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MACROSS 25TH ANNIVERSARY SPECIAL! MACROSS IS COMING BACK!

ICONIC SCENE: “Real Songs! Real Love! Real Transformations!”

BROADCAST DATE: December 23, 2007

Sorry for the doinky picture quality… unlike the previous specials I’ve covered, this one has not been released on home video, and so I got stuck with the YouTube version (which will probably be taken down any moment now).

This is also the first time I’ve seen it since it originally aired, since at that time I was actually in Tokyo and saw it on TV. I had arrived in early November of 2007, initially hoping to find a job as an English teacher. Unfortunately, my timing was disastrous: a week or so before I arrived, the largest chain English school in the country, NOVA, with hundreds of branches all over Japan, has gone out of business quite suddenly, leaving thousands of English teachers out of work and without their final paychecks (I’m not exaggerating; Gaijinpot, the main website for finding work in Japan, has a feature which tells you how many other people have applied for a job, and everything I tried told me that there were over five thousand other people trying for the same job… and of course, most of them, unlike me, had work visas. I had absolutely no chance).

It was a weird, exciting time. I was staying at a cheap but very friendly hotel, Hotel Juyoh in Taito-ku (which I highly recommend to anyone visiting Tokyo. It’s close to the anime district of Akihabara and to Tokyo Sky Tree, although that didn’t exist in 2007. The immediate area around the hotel isn’t as great, although the last time I was in the area, on New Year’s Day, 2012, it had modernized considerably thanks to Sky Tree being close by. And right across the street from the hotel is the best coffee shop I have ever been to, Cafe Bach, where five dollars for a cup does not feel exorbitant. The coffee is THAT good).

Anyway, when I arrived, I was much more in an Evangelion mood, the first of the New Eva movies having opened a couple of months before and still (amazingly) playing in the first-run theaters. At one point at the hotel, a guy I was talking to mentioned Macross F. I had heard that a new Macross series was coming out, but knew nothing about it. He called me over to one of the computers the hotel had and showed me the trailer on YouTube, and yes, it looked stunning.

Still, Macross at this point was virtually dead, even though it was the twenty-fifth anniversary year. Checking Animate, the primary chain shop for anime goods, revealed no merchandise, although I heard “Daybreak’s Bell,” the first opening theme for Gundam 00, so many times that it really got drummed into my head, and still reminds me of those days. The used-goods shops were a little better. In Nakano, I found the second volume of the TV novelization (what? I hadn’t known that there were Macross novels… (see the category “Translations”) and I found a cheap copy (my second… later joined by a third) of the little picture book “Macross Love Story” at a used book store in Jimbocho (the owner, who looked to be about five or six years older than I, chuckled with fondness when I placed the book by the cash register, and said that he used to watch Macross as a kid).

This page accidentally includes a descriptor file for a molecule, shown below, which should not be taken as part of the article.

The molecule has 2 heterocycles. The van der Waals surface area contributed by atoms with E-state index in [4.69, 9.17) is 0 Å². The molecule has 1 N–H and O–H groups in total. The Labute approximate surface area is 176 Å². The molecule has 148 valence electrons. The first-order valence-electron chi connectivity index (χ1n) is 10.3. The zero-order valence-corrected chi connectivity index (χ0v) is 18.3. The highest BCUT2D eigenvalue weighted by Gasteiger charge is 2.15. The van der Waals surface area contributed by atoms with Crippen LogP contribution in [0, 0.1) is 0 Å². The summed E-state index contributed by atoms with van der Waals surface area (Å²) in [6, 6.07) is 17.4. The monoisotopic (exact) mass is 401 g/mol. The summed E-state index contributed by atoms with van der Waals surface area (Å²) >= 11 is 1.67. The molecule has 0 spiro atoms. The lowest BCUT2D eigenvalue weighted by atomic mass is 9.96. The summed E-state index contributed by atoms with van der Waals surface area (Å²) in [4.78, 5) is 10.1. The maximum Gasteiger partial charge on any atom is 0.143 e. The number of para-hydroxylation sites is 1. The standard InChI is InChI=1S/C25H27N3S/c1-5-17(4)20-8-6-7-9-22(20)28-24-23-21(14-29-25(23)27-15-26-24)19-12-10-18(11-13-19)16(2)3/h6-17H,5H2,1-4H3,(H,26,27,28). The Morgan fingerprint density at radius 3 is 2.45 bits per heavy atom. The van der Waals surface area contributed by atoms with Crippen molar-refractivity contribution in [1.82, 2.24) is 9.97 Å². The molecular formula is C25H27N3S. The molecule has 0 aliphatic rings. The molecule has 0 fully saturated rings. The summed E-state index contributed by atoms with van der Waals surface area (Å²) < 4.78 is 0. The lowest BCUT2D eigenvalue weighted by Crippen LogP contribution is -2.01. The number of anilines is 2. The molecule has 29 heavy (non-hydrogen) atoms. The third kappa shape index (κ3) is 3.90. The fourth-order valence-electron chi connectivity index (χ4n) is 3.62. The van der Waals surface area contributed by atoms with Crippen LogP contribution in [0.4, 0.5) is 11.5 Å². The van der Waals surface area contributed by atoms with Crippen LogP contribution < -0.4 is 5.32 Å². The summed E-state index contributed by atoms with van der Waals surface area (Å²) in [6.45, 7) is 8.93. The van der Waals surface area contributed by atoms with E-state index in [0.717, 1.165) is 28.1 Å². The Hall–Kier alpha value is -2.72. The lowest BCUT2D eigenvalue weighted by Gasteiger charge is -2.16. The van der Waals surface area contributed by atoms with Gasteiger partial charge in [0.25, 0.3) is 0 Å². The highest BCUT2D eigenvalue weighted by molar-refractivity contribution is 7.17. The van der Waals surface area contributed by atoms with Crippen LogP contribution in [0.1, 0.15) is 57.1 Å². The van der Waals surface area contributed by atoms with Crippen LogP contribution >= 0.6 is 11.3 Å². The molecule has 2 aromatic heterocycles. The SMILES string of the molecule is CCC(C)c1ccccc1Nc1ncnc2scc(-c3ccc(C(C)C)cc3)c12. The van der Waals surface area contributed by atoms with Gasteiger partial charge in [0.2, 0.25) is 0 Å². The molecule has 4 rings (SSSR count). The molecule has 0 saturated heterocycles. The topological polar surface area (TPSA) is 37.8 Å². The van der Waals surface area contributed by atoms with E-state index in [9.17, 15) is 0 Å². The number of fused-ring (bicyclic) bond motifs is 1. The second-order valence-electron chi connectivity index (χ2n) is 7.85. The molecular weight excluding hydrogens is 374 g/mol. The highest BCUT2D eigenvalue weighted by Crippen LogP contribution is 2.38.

The strangest thing I found, quite early on (and as I’ve said before), was that the original TV series was being rerun. At three AM, Thursday mornings. Since I didn’t have a job, I could catch it if I happened to be awake at that time (which happened a lot at the beginning, and less so as I adjusted to the time change).

But again, Macross just wasn’t really on my radar at the time. It had been three years since Zero ended, and I was collecting (but not building) the Hasegawa kits (which I had been picking up at a place called “Best 1 Hobby” in Alhambra (RIP) that I just happened to come across one day). It was nice to see Macross on TV (even if it was at such an inconvenient hour) and the Macross F trailer looked really good, but, as I said, my mind was on Evangelion, and this was at the point when Gainax (err, I mean “Khara”) had announced three movies, the second of which would be coming out in December (remember that? The first Eva movie was announced for August 2007, the second for December 2007, and the third and fourth, which were each supposed to be 45 minutes long and released as a double feature (and thus, effectively a single film), were supposed to be Spring 2008. THAT schedule got thrown out the window quickly enough, didn’t it…? And indeed, it was clear by this point that no, the second movie wouldn’t be arriving in December).

So it was with virtually no expectations, that, still a little drunk from the birthday party the hotel staff and friends had thrown me, I turned on the TV to see the 25th anniversary special and the “preview” (“Deculture Edition”) of Episode 1 of Macross F.

I’ll talk about Frontier next time. The preceding show is pretty much in line with the “Macross Fastest Liftoff” special which aired a couple of weeks before Macross 7, with one big difference: one of the “celebrity” hosts, Hiroyuki Mayasako (who also appeared in that weird Macross Zero commercial that I linked to before) is actually a Macross fan. The other three know nothing about it and don’t really care. One of them even gives Mayasako a lot of shit for liking it.

(Mayasako, as a kid, apparently saw Do You Remember Love in the theaters in 1984. I kinda envy him that.)

So the hosts sit down and, as often (always) happens on Japanese TV, they watch a video about the history of Macross. It’s nothing that you wouldn’t already know, although I find it interesting that they emphasize that the last battle scene in Do You Remember Love has the song playing over it for its entire seven-minute running time. And even the three who don’t care are impressed that Kawamori directed the movie when he was twenty-three (which, yeah, really IS pretty amazing. I mean, what were YOU doing at twenty-three?), turning twenty-four during production.